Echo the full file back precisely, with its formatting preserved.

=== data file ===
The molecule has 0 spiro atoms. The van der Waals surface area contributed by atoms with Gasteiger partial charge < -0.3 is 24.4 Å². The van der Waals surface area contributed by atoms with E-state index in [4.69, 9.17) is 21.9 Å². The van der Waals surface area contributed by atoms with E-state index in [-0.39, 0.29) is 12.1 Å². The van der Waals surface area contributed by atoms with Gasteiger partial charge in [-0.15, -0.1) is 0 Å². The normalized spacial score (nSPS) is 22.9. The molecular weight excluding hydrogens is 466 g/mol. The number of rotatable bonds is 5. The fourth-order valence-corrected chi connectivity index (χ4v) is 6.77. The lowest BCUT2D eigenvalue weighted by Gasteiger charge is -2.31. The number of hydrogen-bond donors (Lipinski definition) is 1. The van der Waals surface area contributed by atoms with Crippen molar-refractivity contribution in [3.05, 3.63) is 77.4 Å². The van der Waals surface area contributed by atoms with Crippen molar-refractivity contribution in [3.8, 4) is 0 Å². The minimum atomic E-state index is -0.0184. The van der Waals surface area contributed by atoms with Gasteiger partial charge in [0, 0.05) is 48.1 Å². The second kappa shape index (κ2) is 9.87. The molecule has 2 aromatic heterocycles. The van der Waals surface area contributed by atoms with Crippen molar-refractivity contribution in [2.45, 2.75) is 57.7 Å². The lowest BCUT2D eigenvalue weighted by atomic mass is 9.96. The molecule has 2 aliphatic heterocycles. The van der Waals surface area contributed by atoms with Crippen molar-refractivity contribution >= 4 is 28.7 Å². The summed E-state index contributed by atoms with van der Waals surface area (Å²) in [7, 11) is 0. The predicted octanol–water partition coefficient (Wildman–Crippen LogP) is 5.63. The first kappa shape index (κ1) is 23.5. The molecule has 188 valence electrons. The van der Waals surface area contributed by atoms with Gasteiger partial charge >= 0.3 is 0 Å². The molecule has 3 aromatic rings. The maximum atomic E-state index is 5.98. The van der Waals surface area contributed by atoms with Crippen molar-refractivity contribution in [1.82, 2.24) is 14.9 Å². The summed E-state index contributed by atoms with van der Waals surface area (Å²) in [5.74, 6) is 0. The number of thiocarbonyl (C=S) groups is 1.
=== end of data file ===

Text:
The molecule has 0 spiro atoms. The van der Waals surface area contributed by atoms with Gasteiger partial charge < -0.3 is 24.4 Å². The van der Waals surface area contributed by atoms with E-state index in [4.69, 9.17) is 21.9 Å². The van der Waals surface area contributed by atoms with E-state index in [-0.39, 0.29) is 12.1 Å². The van der Waals surface area contributed by atoms with Gasteiger partial charge in [-0.15, -0.1) is 0 Å². The normalized spacial score (nSPS) is 22.9. The molecular weight excluding hydrogens is 466 g/mol. The number of rotatable bonds is 5. The fourth-order valence-corrected chi connectivity index (χ4v) is 6.77. The lowest BCUT2D eigenvalue weighted by Gasteiger charge is -2.31. The number of hydrogen-bond donors (Lipinski definition) is 1. The van der Waals surface area contributed by atoms with Crippen molar-refractivity contribution in [3.05, 3.63) is 77.4 Å². The van der Waals surface area contributed by atoms with Crippen molar-refractivity contribution in [3.8, 4) is 0 Å². The minimum atomic E-state index is -0.0184. The van der Waals surface area contributed by atoms with Gasteiger partial charge in [0, 0.05) is 48.1 Å². The second kappa shape index (κ2) is 9.87. The molecule has 2 aromatic heterocycles. The van der Waals surface area contributed by atoms with Crippen molar-refractivity contribution in [2.45, 2.75) is 57.7 Å². The lowest BCUT2D eigenvalue weighted by atomic mass is 9.96. The molecule has 2 aliphatic heterocycles. The van der Waals surface area contributed by atoms with Crippen molar-refractivity contribution >= 4 is 28.7 Å². The summed E-state index contributed by atoms with van der Waals surface area (Å²) in [7, 11) is 0. The predicted octanol–water partition coefficient (Wildman–Crippen LogP) is 5.63. The first kappa shape index (κ1) is 23.5. The molecule has 188 valence electrons. The van der Waals surface area contributed by atoms with Gasteiger partial charge >= 0.3 is 0 Å². The molecule has 3 aromatic rings. The maximum atomic E-state index is 5.98. The van der Waals surface area contributed by atoms with Crippen molar-refractivity contribution in [1.82, 2.24) is 14.9 Å². The summed E-state index contributed by atoms with van der Waals surface area (Å²) in [5.74, 6) is 0. The number of thiocarbonyl (C=S) groups is 1.